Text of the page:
Please use this identifier to cite or link to this item:
|Title:||Development of Dye Sensitized Solar Cells: a life cycle perspective for the environmental and market potential assessment of a renewable technology||Authors:||Parisi, Maria Laura
|Issue Date:||2013||Project:||None||Journal:||INTERNATIONAL JOURNAL OF HEAT AND TECHNOLOGY||Abstract:||
Thanks to the research and development for achieving a larger distribution, many photovoltaic technologies are available in the market presently. Those accepted as "conventional" are well along in the process of commercialization while those classified as "new generation" photovoltaics are at an early stage of industrialization as of yet. To the latter category belong the non-conventional technology of dye sensitized solar cells. Since their first assembling at the beginning of the 1990s, these devices have attracted much interest and have been extensively investigated, because of their ease for assembling of readily available materials and the employment of well-established processes. So far, many configurations have been developed, tested and reported in literature. Each of them is based on the improvement and/or replacement of one or more components of a single solar cell: the substrate, the semiconductor, the dye, the electrolyte and the counter electrode. The efficiency of dye sensitized solar cells at lab scale is now comparable with amorphous silicon photovoltaics technology, but with much more potential than silicon for performance improvements and for becoming a cost-effective means for electricity production. In spite of these favourable aspects, dye sensitized solar cell prototypes for large scale production are not yet sufficiently efficient to be industrially competitive. In this study, we present an environmental sustainability overview of the principal dye sensitized solar cell configurations proposed to select the proper set of materials suitable for improving their performances. This is done on the basis of data published in literature, pre-industrialization tests by several companies and lab data obtained through the Fotosensorg Project. The analysis will be integrated with considerations on the potential for a larger distribution and competition of dye sensitized solar cells with presently available solar electric technologies on the photovoltaic market.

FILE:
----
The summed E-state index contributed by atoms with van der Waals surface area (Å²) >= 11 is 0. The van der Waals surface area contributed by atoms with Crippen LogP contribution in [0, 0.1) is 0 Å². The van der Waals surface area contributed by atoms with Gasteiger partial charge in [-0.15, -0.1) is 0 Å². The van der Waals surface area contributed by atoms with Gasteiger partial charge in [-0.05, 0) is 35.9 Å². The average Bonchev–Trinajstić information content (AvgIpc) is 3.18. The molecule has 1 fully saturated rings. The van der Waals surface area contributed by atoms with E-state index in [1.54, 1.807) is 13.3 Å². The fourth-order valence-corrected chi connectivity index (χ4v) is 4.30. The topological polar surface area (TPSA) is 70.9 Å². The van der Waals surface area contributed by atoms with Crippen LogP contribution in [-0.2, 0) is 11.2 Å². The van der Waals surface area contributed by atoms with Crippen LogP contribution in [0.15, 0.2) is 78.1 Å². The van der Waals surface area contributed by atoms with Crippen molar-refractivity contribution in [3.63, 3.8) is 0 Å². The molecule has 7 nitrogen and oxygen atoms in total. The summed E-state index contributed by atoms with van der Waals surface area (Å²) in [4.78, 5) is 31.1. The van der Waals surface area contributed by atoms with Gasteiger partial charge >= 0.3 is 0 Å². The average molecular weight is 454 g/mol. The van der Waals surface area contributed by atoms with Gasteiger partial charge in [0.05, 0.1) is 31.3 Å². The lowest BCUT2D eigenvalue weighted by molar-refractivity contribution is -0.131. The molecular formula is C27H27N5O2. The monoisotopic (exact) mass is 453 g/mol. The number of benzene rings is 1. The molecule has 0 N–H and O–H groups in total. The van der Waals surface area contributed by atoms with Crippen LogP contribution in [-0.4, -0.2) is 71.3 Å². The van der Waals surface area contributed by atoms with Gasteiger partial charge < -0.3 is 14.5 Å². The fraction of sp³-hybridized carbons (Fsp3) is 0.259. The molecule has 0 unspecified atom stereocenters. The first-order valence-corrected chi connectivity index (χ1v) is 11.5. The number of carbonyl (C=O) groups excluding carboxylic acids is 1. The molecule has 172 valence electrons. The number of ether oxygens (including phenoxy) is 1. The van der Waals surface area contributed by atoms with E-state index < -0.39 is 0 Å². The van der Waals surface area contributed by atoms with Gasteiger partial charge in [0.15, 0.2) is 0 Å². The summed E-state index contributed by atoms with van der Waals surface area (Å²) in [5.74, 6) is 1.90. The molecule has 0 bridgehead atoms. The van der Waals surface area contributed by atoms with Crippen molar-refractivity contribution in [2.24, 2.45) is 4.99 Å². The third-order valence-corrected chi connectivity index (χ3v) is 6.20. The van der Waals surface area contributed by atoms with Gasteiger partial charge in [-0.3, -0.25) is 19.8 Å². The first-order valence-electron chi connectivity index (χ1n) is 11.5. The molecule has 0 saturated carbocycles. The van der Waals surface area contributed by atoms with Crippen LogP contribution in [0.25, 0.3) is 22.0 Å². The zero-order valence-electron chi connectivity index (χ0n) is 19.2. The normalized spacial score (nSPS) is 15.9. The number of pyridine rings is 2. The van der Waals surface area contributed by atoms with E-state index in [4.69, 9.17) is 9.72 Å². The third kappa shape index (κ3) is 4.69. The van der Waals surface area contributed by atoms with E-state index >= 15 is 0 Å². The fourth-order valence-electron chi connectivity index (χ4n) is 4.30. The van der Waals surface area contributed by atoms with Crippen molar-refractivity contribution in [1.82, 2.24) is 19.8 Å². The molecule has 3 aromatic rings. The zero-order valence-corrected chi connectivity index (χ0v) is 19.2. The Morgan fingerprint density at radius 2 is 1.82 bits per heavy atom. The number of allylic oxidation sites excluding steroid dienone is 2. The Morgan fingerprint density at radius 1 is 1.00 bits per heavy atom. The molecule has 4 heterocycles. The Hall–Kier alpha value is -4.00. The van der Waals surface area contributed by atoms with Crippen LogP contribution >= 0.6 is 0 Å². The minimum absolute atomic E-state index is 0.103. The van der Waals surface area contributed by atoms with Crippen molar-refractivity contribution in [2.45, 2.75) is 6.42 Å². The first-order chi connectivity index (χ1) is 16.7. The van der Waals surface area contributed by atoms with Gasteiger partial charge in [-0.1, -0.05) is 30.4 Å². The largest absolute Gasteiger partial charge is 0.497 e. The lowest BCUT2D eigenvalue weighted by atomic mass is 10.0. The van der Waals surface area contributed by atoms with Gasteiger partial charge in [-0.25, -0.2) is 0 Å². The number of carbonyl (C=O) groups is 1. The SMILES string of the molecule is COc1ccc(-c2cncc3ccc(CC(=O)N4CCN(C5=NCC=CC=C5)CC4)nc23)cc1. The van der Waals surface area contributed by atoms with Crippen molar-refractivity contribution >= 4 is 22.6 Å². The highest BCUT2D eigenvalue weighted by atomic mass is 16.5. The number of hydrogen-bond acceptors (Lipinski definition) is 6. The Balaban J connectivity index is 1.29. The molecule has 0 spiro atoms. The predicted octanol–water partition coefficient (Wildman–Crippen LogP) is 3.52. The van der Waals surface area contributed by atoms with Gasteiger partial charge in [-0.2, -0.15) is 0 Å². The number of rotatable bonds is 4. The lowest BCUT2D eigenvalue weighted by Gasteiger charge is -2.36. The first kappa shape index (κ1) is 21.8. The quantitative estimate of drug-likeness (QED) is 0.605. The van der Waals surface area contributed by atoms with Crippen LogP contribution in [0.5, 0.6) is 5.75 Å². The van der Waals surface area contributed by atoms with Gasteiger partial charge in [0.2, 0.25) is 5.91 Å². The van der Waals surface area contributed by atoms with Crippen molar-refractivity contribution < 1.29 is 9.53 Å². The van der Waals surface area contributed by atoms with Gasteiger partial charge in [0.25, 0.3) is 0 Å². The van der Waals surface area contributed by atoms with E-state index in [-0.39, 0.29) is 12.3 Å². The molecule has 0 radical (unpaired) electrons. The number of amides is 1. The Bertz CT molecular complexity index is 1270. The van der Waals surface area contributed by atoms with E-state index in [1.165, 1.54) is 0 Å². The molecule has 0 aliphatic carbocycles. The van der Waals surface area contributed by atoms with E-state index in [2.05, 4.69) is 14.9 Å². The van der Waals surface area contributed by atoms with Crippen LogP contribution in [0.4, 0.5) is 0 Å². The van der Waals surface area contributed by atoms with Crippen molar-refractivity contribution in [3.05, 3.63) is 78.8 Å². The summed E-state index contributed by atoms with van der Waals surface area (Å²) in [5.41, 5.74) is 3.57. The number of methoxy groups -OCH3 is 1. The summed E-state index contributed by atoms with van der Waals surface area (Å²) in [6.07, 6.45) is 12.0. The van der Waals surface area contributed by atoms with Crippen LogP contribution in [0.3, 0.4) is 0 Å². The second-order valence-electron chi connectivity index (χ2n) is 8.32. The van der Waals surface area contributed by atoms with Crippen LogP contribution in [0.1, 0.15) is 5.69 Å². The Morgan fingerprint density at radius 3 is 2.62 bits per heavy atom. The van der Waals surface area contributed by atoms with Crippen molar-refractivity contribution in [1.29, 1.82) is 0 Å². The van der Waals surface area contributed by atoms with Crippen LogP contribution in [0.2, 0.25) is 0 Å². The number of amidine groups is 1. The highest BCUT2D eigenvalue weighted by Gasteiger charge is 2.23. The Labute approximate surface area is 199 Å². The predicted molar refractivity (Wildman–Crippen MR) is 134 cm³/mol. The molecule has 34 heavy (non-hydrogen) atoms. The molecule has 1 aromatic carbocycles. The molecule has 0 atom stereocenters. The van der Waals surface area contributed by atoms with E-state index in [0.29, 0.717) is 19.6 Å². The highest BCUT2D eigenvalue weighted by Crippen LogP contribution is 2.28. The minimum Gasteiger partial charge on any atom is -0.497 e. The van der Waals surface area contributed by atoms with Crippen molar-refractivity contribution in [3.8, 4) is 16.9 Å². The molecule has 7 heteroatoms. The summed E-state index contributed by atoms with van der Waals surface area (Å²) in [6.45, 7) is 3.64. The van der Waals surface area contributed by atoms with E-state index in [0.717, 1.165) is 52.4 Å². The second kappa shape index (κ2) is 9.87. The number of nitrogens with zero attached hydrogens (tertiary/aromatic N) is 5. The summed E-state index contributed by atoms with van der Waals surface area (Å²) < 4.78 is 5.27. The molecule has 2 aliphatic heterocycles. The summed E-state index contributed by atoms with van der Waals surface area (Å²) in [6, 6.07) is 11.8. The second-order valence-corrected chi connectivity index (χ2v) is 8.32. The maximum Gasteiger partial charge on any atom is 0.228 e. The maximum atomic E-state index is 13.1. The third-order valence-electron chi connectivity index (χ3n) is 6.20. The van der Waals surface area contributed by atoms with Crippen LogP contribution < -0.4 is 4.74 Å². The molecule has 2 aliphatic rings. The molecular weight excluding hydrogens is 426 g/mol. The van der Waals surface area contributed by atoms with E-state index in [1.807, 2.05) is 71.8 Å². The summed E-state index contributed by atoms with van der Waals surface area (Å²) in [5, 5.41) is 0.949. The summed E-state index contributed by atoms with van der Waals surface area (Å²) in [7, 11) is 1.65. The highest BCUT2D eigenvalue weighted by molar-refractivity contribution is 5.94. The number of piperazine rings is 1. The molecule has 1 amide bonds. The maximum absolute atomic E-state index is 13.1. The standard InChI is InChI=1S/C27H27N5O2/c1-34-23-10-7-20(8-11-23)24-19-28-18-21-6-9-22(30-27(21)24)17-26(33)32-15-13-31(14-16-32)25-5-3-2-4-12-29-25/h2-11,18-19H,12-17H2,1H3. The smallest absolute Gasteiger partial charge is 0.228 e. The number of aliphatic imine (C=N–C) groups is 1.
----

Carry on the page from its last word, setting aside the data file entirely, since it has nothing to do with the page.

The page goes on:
|Appears in Collections:||Publications|
Show full item record
checked on May 7, 2021
Items in DSpace are protected by copyright, with all rights reserved, unless otherwise indicated.